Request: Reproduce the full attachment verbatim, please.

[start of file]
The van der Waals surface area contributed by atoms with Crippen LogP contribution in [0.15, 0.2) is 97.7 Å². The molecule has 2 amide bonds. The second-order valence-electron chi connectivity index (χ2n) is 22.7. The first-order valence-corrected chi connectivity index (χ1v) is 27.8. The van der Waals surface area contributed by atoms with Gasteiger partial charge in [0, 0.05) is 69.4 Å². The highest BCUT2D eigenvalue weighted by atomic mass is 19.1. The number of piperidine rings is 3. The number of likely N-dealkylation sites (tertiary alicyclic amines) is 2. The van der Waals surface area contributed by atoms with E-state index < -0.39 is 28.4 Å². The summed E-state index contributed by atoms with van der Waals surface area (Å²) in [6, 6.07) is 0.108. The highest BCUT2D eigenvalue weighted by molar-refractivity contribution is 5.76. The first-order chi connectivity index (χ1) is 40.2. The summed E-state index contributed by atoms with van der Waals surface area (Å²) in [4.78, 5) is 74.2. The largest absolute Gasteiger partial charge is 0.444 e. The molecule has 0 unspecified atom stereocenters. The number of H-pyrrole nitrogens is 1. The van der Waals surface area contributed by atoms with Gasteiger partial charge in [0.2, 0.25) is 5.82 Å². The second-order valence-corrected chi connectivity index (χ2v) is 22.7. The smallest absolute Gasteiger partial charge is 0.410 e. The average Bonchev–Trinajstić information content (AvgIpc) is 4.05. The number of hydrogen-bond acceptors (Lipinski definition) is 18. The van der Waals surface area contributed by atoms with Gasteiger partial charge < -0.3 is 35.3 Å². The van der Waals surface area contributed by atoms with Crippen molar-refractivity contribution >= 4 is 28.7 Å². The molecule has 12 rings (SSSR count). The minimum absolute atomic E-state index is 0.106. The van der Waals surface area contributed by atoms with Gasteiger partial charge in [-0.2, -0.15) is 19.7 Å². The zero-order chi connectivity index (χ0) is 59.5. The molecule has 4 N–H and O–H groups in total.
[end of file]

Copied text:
The van der Waals surface area contributed by atoms with Crippen LogP contribution in [0.15, 0.2) is 97.7 Å². The molecule has 2 amide bonds. The second-order valence-electron chi connectivity index (χ2n) is 22.7. The first-order valence-corrected chi connectivity index (χ1v) is 27.8. The van der Waals surface area contributed by atoms with Gasteiger partial charge in [0, 0.05) is 69.4 Å². The highest BCUT2D eigenvalue weighted by atomic mass is 19.1. The number of piperidine rings is 3. The number of likely N-dealkylation sites (tertiary alicyclic amines) is 2. The van der Waals surface area contributed by atoms with E-state index < -0.39 is 28.4 Å². The summed E-state index contributed by atoms with van der Waals surface area (Å²) in [6, 6.07) is 0.108. The highest BCUT2D eigenvalue weighted by molar-refractivity contribution is 5.76. The first-order chi connectivity index (χ1) is 40.2. The summed E-state index contributed by atoms with van der Waals surface area (Å²) in [4.78, 5) is 74.2. The largest absolute Gasteiger partial charge is 0.444 e. The molecule has 0 unspecified atom stereocenters. The number of H-pyrrole nitrogens is 1. The van der Waals surface area contributed by atoms with Gasteiger partial charge in [0.2, 0.25) is 5.82 Å². The second-order valence-corrected chi connectivity index (χ2v) is 22.7. The smallest absolute Gasteiger partial charge is 0.410 e. The average Bonchev–Trinajstić information content (AvgIpc) is 4.05. The number of hydrogen-bond acceptors (Lipinski definition) is 18. The van der Waals surface area contributed by atoms with Gasteiger partial charge < -0.3 is 35.3 Å². The van der Waals surface area contributed by atoms with Crippen molar-refractivity contribution >= 4 is 28.7 Å². The molecule has 12 rings (SSSR count). The minimum absolute atomic E-state index is 0.106. The van der Waals surface area contributed by atoms with Gasteiger partial charge in [-0.2, -0.15) is 19.7 Å². The zero-order chi connectivity index (χ0) is 59.5. The molecule has 4 N–H and O–H groups in total.